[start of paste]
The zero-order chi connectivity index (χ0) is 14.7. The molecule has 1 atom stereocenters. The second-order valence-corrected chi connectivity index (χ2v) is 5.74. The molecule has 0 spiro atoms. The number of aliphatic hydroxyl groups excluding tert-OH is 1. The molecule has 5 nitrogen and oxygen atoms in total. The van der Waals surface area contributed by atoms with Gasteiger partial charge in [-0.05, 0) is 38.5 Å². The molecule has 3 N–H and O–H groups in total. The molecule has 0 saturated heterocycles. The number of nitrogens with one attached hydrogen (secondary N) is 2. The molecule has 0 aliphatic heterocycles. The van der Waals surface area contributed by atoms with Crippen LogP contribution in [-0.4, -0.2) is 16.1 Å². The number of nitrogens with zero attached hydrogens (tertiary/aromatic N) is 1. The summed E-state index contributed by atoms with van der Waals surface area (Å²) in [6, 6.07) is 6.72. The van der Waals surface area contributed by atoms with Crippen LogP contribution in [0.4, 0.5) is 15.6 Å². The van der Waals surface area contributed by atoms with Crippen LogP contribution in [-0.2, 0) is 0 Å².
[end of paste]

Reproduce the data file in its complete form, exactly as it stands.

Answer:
The zero-order chi connectivity index (χ0) is 14.7. The molecule has 1 atom stereocenters. The second-order valence-corrected chi connectivity index (χ2v) is 5.74. The molecule has 0 spiro atoms. The number of aliphatic hydroxyl groups excluding tert-OH is 1. The molecule has 5 nitrogen and oxygen atoms in total. The van der Waals surface area contributed by atoms with Gasteiger partial charge in [-0.05, 0) is 38.5 Å². The molecule has 3 N–H and O–H groups in total. The molecule has 0 saturated heterocycles. The number of nitrogens with one attached hydrogen (secondary N) is 2. The molecule has 0 aliphatic heterocycles. The van der Waals surface area contributed by atoms with Crippen LogP contribution in [-0.4, -0.2) is 16.1 Å². The number of nitrogens with zero attached hydrogens (tertiary/aromatic N) is 1. The summed E-state index contributed by atoms with van der Waals surface area (Å²) in [6, 6.07) is 6.72. The van der Waals surface area contributed by atoms with Crippen LogP contribution in [0.4, 0.5) is 15.6 Å². The van der Waals surface area contributed by atoms with Crippen LogP contribution in [-0.2, 0) is 0 Å².